Going briefly back to the IT industry, gender and race stereotypes are still awfully prevalent. The next J. K. Rowling of software — and there will be one — will have to go through a much more difficult path than she should've had to. On the other hand, a whole string of potential early investors will have painful almost-did-it stories they'll never tell anyone.

This isn't a modern development, but rather a well-established historical pattern. It's the underdogs — the sidelined, the less reputable — who most often come up with revolutionary practices. The "mechanical arts" that we now call engineering were once a disreputable occupation, and no land-owning aristocrat would have guessed that one day they'll sell their bankrupted ancestral homes to industrialists. Rich, powerful Venice began, or so its own legend tells, as a refugee camp. And there's no need to recount the many and ultimately fruitful ways in which the Jewish diaspora adapted to and ultimately leveraged the restrictions imposed everywhere upon them.

Today geographical distances have greatly diminished, and are practically zero when it comes to communication and information. The remaining gap is social — who's paid attention to, and what about.

To put it in terms of a litmus test, if you wouldn't be somewhat ashamed of putting it in a pitch deck, it might be innovative, brilliant, and a future unicorn times ten, but it's something people already sort-of see coming. And a candidate every one of your competitors would consider hiring is one that will most likely go to the biggest or best-paying one, and will give them the kind of advantage they already have. To steal a march on them — to borrow a tactic most famously used by Napoleon, somebody no king would have appointed as a general until he won enough wars to appoint kings himself — you need to hire not only the best of the obvious candidates, but also look at the ones nobody is looking at, precisely because nobody is looking at them. They are the point from which new futures branch.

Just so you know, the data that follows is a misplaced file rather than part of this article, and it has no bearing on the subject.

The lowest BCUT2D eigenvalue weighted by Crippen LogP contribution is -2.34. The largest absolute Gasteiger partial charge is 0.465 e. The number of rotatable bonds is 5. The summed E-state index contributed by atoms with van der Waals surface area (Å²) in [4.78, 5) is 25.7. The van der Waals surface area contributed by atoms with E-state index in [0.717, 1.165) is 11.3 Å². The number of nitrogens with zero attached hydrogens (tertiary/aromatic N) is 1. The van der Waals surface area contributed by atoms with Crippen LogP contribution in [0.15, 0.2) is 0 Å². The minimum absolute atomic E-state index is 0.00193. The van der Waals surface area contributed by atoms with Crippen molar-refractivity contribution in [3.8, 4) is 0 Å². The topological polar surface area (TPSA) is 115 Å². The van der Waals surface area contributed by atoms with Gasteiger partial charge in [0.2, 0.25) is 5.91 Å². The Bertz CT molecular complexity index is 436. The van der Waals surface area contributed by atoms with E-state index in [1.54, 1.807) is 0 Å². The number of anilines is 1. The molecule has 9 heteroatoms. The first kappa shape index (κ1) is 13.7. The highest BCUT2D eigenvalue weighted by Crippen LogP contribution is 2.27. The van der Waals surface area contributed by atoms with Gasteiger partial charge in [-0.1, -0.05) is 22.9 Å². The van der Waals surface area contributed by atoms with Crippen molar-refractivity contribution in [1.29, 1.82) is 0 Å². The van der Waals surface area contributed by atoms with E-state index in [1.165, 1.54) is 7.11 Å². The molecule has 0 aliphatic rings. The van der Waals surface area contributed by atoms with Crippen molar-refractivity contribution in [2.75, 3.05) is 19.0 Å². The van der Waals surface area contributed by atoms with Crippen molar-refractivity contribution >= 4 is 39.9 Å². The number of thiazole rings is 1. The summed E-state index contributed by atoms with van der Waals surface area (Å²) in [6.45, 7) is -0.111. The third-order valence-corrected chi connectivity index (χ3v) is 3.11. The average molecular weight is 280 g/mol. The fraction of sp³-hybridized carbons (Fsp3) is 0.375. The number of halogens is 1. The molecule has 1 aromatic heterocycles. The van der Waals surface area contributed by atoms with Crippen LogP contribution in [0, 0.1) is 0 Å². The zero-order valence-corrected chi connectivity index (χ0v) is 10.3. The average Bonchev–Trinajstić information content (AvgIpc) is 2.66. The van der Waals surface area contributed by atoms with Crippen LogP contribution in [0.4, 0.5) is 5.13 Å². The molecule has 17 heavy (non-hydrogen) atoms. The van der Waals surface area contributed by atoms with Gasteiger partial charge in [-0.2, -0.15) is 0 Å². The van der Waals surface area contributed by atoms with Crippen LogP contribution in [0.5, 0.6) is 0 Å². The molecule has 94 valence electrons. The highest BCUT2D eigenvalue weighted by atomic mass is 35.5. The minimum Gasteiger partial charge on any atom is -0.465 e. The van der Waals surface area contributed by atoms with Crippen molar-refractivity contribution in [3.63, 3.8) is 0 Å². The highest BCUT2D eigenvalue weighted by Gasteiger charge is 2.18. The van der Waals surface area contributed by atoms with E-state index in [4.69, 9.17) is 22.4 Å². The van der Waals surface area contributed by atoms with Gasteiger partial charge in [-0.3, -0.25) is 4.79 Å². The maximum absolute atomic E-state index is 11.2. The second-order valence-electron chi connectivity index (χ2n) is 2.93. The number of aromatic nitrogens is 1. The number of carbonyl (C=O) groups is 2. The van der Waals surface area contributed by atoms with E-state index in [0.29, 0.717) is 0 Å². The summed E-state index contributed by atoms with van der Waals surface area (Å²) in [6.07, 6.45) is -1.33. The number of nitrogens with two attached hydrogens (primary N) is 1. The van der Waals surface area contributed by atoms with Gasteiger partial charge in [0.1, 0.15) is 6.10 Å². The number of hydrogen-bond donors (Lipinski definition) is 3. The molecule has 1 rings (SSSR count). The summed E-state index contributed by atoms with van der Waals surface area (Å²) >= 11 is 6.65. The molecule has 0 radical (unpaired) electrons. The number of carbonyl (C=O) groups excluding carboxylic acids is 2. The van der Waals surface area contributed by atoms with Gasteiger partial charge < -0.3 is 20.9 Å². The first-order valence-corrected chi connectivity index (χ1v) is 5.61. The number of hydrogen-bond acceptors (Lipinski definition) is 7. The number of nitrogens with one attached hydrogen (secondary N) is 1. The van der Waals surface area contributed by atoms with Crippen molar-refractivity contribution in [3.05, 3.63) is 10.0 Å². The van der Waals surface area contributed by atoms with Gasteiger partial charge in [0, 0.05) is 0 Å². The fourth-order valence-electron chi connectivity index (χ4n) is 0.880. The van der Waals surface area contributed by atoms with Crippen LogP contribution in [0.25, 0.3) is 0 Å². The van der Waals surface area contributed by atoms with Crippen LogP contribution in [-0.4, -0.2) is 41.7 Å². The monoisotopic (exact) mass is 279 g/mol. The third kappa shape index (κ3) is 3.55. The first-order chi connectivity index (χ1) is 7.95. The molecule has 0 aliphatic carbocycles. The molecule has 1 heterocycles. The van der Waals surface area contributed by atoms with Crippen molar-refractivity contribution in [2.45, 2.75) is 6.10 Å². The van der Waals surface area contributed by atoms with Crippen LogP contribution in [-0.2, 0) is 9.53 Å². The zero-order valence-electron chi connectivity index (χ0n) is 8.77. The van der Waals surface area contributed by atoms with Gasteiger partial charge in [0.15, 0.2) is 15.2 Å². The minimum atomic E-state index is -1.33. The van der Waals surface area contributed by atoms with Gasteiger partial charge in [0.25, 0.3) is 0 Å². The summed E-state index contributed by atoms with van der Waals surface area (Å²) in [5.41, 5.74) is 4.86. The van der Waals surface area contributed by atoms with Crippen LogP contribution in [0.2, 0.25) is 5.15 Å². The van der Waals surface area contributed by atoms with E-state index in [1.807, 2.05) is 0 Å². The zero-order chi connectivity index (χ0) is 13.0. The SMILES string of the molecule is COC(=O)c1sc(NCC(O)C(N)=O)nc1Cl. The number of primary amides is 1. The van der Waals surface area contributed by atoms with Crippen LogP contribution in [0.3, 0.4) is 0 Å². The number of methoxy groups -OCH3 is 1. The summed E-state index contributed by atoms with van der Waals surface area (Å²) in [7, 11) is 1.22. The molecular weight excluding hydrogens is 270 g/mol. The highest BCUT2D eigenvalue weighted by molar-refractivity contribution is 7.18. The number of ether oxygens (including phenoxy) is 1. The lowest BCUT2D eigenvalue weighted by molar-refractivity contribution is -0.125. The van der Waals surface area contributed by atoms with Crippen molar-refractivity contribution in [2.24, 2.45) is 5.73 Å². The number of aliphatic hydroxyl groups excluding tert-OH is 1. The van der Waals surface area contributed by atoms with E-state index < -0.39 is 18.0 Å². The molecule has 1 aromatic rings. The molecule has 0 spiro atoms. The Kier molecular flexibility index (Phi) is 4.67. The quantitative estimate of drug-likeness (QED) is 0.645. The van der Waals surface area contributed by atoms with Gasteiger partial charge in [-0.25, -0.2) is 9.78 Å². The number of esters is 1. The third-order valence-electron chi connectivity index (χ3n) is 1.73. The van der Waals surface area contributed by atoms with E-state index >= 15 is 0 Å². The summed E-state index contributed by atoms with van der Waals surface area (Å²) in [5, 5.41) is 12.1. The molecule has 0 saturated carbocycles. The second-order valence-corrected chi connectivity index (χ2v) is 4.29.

The next all-caps NEW thing, the kind of new that truly shifts markets and industries, is right now being dreamed and honed by people you probably don't talk to about this kind of thing (or at all) who are doing weird things they'd rather not tell most people about, or that they love discussing but have to go online to find like-minded souls who won't make fun of them or worse.

Diversity isn't just a matter of simple human decency, although it's certainly that as well, and that should be enough. In a world of increasingly AI-driven hyper-corporations that can acquire or reproduce any technological, operational, or logistical innovation anybody but their peer competitors might come up with, it's the only reliable strategy to compete against them. "Black swans" only surprise you if you never bothered looking at the "uncool" side of the pond.